• Post-drench FECs are always recommended; how many days after treatment depends on product group
  • At seven or 14 days after the drench, a post-drench FEC is done
  • Group one (white) and three (clear) drenches are tested 14 days after dosing, while group two (yellow) are tested seven days after dosing
  • If eggs are still there, the drench might not be working and investigation is required

How is the flock managed?

The parasite year starts by closely monitoring weather forecasts in April, with a nematodirus dose given to the 2,300-2,400 lowland lambs as conditions dictate.

The lowland flock, which lambs inside from 15 March, is at greater risk of picking up roundworms as they hatch in the spring sun, whereas the hill sheep, which lamb either on 1 April or 16 April, typically avoid that hatch and are grazed more extensively, minimising the chance of picking up eggs.

The nematodirus dose is typically given in May, whenever the hatch takes place, after which the faecal egg counting begins, taking place every two weeks from June until the last of the lambs are sold the following March.

The other potential dosing point is a pre-tupping drench for breeding ewes. This used to be given every year, but is now given based on FEC results.


Satisfactory worm control, as ratified through post-drench FECs, is being achieved through white group one (Benzimidazole), yellow group two (Levamisole) and clear group three (Macrocyclic lactone) drenches, which are used in rotation to maximise efficiency.

This means the newest orange and purple anthelmintics (groups four and five) can be used for quarantining rams – the only bought-in sheep on the farm.

Farmer Sion Williams

Sion Williams

“Slowing down the rate of resistance is probably the biggest win for me,” explains Mr Williams. “By counting eggs we can restrict the use of cheaper white, clear and yellow wormers to times when they are needed and keep them working on the farm for longer.”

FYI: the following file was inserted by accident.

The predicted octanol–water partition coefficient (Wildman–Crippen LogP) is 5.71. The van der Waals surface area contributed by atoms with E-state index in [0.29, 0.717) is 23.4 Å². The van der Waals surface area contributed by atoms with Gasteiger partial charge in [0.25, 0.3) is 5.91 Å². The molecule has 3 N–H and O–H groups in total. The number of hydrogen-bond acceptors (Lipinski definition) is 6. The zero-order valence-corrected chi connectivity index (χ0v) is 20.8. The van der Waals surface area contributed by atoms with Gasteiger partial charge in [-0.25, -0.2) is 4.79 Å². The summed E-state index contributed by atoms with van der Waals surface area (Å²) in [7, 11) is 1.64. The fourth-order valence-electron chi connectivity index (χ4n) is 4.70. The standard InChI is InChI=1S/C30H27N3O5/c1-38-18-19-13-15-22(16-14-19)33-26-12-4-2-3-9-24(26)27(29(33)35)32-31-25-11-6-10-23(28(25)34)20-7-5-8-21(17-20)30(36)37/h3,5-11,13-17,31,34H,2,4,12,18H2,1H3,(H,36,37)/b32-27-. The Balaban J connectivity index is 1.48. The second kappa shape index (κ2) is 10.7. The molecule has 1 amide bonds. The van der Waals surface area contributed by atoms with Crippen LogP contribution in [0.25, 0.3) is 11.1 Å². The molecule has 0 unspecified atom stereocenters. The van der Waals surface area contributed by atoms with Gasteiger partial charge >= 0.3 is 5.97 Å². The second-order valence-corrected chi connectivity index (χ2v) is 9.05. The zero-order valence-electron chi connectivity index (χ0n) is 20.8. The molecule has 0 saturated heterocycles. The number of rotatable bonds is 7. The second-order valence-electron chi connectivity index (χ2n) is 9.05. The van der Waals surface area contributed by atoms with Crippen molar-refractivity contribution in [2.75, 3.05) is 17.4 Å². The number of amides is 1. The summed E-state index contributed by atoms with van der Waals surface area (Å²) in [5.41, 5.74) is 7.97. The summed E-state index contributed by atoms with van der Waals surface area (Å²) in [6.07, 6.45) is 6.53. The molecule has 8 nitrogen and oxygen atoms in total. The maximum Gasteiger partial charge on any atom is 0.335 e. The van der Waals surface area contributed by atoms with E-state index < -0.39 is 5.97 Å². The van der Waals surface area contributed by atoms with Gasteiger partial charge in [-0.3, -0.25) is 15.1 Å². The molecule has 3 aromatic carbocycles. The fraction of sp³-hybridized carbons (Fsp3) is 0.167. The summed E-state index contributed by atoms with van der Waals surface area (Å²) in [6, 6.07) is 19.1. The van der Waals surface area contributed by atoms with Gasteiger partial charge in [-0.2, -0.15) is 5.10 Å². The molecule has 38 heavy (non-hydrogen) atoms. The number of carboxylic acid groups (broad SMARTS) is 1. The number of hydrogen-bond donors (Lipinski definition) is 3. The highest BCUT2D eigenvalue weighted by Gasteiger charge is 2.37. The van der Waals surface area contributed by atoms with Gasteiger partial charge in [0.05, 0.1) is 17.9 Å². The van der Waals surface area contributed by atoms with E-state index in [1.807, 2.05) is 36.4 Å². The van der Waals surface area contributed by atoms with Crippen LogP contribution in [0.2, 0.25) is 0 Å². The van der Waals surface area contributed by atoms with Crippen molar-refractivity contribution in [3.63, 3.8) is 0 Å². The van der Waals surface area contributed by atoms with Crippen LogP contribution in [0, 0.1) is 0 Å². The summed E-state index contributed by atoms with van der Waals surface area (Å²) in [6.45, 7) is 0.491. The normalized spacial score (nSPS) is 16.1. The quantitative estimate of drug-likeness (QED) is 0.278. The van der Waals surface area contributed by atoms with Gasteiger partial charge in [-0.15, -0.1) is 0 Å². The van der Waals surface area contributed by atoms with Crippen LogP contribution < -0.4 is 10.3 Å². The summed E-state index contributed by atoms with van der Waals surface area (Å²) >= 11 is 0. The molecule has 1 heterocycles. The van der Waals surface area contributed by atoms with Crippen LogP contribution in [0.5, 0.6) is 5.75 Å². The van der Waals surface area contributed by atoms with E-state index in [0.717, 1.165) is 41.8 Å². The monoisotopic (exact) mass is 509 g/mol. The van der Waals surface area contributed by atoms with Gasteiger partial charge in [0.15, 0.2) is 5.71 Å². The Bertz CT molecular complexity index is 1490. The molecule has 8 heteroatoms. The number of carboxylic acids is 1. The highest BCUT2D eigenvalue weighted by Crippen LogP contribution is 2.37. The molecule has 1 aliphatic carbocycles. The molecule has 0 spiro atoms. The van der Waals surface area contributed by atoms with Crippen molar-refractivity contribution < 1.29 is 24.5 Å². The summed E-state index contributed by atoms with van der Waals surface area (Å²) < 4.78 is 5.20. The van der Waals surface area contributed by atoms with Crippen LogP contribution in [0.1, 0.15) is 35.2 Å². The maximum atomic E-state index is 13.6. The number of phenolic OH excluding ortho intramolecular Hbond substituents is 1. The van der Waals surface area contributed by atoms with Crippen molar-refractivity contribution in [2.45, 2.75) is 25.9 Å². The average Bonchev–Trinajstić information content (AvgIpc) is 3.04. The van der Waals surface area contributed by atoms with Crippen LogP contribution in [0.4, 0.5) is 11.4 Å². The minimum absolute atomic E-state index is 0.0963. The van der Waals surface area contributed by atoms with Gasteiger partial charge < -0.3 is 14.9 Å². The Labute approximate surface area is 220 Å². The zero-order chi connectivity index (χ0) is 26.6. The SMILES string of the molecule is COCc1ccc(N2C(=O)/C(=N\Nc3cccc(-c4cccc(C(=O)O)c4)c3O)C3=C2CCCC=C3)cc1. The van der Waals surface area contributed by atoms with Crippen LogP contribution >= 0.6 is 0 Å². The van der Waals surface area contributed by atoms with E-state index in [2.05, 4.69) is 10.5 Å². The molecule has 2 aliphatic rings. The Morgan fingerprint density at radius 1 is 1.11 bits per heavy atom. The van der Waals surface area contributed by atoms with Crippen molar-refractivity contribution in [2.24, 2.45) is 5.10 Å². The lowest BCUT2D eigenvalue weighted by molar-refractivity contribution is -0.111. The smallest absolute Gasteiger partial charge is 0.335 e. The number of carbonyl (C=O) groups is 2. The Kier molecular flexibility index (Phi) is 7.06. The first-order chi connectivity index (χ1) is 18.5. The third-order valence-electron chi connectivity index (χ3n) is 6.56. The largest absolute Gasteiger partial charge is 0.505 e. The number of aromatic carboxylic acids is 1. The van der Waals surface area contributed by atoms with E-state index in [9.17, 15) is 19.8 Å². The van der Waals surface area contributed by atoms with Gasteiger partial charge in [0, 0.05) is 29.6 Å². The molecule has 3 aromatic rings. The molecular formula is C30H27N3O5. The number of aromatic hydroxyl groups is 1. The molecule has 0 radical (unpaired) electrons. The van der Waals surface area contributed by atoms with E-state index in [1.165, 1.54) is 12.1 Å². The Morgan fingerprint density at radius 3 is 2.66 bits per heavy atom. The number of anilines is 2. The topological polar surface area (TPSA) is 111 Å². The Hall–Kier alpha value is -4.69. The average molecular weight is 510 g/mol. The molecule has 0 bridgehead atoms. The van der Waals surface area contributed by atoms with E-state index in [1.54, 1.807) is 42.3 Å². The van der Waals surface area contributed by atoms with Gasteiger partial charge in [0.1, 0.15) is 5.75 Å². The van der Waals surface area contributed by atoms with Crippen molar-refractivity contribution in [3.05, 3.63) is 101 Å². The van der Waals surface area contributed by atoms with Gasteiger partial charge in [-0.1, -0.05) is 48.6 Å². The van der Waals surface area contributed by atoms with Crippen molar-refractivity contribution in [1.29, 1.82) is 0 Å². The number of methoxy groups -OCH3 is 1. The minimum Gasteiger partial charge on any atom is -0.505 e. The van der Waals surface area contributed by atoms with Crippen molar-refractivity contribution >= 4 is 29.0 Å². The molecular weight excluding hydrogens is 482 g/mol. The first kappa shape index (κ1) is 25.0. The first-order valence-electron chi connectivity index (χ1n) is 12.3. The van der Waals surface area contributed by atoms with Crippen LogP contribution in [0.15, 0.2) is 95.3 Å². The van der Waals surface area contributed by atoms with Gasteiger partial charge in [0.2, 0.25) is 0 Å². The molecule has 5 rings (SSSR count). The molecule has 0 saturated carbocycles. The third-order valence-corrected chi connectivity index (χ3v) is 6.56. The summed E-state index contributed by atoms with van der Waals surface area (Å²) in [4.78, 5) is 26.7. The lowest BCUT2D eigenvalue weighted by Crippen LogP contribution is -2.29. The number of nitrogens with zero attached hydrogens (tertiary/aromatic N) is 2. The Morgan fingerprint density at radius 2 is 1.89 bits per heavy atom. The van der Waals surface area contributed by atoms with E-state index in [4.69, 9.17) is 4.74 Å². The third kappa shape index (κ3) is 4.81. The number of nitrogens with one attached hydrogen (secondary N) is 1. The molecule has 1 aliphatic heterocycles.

But Mr Williams stresses that there are no common rules with drenching and that each year brings different challenges.

Last summer, for example, 4,000 lambs needed a wormer dose. This followed a late parasite challenge after rain followed the drought.

Cost savings

Using a clear Ivermectin drench

5,500 doses of group three drench at roughly 14.67p/dose = £806.85

(based on 10ml (2.5ml/10kg of bodyweight and 5l costing £73.35) £73.35/5000ml = 0.01467 x 10ml = 14.67p x 5,500 lambs = £806.85

Labour savings of 27.5 hours @ £15/hour = £412.50

(based on dosing 300 lambs in 90 minutes and estate labour costed to include accommodation etc)

Using the orange Monepantel drench

5,500 doses of group four drench at roughly 60p/dose = £3,300)

(based on 4ml for a 36-40kg lamb and 2.5l costing £375) £375/2,500ml = 15p x 4 = 60p x 5,500 lambs = £3,300

Suiting the system

Although collecting, processing and emailing more than 80 dung samples/year takes time, Mr Williams stresses that his flocks are run more efficiently and sustainably because of FECs.

With an average flock size of 1,800 ewes per shepherd and two shepherds working together at certain times of year across 3,800-3,900 sheep, stock handling is minimised if possible.

Efficient weight gain is vital to stop a backlog of lambs as hill lambs are weaned in August and September and come down to the lowland pastures for finishing.

Each August, lambs are sorted to three weights and three types of grazing – 35kg+ (red clover mixes), 32-35kg (silage aftermaths) and under 32kg (older leys).

Mobs are sampled prior to weaning and moving to new grazing to allow for at least a four-day egg kill period to remove eggs from lambs and so avoid any contamination of clean grazing.

Prime lambs are drawn at 37kg liveweight and more, to average 18kg carcasses on Sainsbury’s 15-22kg specification.